October 28, 2020 Julie Hyslop


For over three decades, we have been providing advice about building and protecting the wealth of our clients.  One of our client service offerings is a “family tree” discussion.  On the surface, this discussion addresses the correct transfer of wealth to beneficiaries.  Following the tree imagery, this is the money transferring from the top of the tree down into the branches, or family members.

In this article we want to explore what happens when money flows in the opposite direction, from the bottom branches and works it’s way up to the top of the tree.  This can be a devastating destroyer of wealth that is often triggered by sudden events that are full of emotion.  It can have as much impact upon a client’s retirement as a bad investment decision or an economic downturn.

We often hear of situations where one child suffers from an addiction or illness and grandparents suddenly becoming full time carers for their grandchildren.  Other times, it will be providing financial support for one child who repeatedly makes bad financial decisions and always needs to be bailed out.  Sometimes it might be a child applying emotional pressure on a parent to become guarantor on a home loan or to supply a lump sum for a home loan deposit.    Some of these situations can be avoided others cannot, but they are obvious examples of people placing financial strain on their extended family members and parents.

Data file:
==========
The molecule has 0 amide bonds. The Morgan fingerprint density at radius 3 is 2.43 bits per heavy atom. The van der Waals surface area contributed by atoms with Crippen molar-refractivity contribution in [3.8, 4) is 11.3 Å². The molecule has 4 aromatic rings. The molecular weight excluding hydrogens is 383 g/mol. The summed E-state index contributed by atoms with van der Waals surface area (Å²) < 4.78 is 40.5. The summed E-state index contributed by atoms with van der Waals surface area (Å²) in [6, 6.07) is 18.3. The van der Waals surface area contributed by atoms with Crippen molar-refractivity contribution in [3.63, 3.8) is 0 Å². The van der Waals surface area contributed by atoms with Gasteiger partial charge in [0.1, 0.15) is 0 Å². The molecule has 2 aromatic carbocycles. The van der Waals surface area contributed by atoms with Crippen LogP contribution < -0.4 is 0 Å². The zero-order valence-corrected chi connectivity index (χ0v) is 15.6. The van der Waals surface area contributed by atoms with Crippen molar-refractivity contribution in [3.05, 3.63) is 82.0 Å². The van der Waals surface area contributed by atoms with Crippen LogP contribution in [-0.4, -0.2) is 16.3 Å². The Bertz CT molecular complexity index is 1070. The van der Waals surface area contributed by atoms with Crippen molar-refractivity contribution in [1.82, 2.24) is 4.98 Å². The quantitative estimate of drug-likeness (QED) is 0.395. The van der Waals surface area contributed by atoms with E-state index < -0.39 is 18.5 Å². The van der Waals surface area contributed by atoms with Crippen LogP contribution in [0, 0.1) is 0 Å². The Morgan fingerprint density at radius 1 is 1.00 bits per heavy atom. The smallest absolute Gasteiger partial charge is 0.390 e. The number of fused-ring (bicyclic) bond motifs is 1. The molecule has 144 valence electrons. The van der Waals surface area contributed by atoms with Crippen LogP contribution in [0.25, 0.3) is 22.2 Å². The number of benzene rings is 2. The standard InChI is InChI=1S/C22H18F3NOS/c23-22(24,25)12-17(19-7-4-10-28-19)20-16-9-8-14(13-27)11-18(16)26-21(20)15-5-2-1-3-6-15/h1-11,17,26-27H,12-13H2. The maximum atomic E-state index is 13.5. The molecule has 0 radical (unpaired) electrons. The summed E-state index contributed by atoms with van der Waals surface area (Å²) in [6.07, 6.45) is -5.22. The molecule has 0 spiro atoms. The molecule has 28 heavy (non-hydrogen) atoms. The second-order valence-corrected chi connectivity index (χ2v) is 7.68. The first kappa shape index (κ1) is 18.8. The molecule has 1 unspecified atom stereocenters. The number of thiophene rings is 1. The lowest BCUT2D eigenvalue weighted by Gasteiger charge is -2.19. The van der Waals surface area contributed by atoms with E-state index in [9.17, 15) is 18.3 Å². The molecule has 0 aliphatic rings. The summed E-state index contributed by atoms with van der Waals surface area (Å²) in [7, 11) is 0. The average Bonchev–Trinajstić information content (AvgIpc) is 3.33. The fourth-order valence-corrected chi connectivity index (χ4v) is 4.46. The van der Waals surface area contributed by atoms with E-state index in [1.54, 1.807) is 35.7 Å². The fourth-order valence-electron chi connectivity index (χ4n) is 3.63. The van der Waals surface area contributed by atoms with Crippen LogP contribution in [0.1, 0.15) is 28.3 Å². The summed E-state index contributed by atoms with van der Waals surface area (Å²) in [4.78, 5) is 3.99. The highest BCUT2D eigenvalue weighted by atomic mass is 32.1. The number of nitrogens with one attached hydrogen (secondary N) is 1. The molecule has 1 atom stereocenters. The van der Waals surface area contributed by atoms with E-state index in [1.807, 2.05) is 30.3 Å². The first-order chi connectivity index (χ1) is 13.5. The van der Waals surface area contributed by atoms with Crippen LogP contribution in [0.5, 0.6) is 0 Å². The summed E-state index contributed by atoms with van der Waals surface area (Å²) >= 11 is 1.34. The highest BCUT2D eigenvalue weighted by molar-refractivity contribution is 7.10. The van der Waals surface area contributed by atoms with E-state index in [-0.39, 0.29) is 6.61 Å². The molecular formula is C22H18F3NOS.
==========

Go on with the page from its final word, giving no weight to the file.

However, what we often do not hear about is the less obvious which was highlighted when a client contacted Income Solutions to make a withdrawal from their retirement savings.  Their son’s wife had died unexpectedly.  The son and his wife had a mortgage and three small children.  Their son was a stay at home father and as a result, there was no income coming into the family now.  Upon investigation, it was discovered that the son had a medical condition making it unlikely he would be able to secure work.  The son’s income needs therefore extend beyond the time frame of caring for young children and expanded to the full term of his working life.  The daughter in law had earnt an above average salary and was on a steady career projectory, allowing the family to enjoy a comfortable lifestyle.  This had provided our clients with the illusion that their son and his family were financially secure.  As it turns out, the son did not have any significant savings and as a family they had never put in place any additional protection cover.  Their theory was that they would put every spare cent they had into reducing their mortgage and they did not want to be paying money on insurance premiums they’d likely never need.  The wife had a small amount of life insurance held within her employer super fund, based at the default amount of cover for her age, and a modest account balance held within the employer super account.  This was enough to partially pay down the mortgage, leaving a much smaller debt but no ongoing income support for the surviving husband to pay down the remaining balance, let alone cover the family living costs.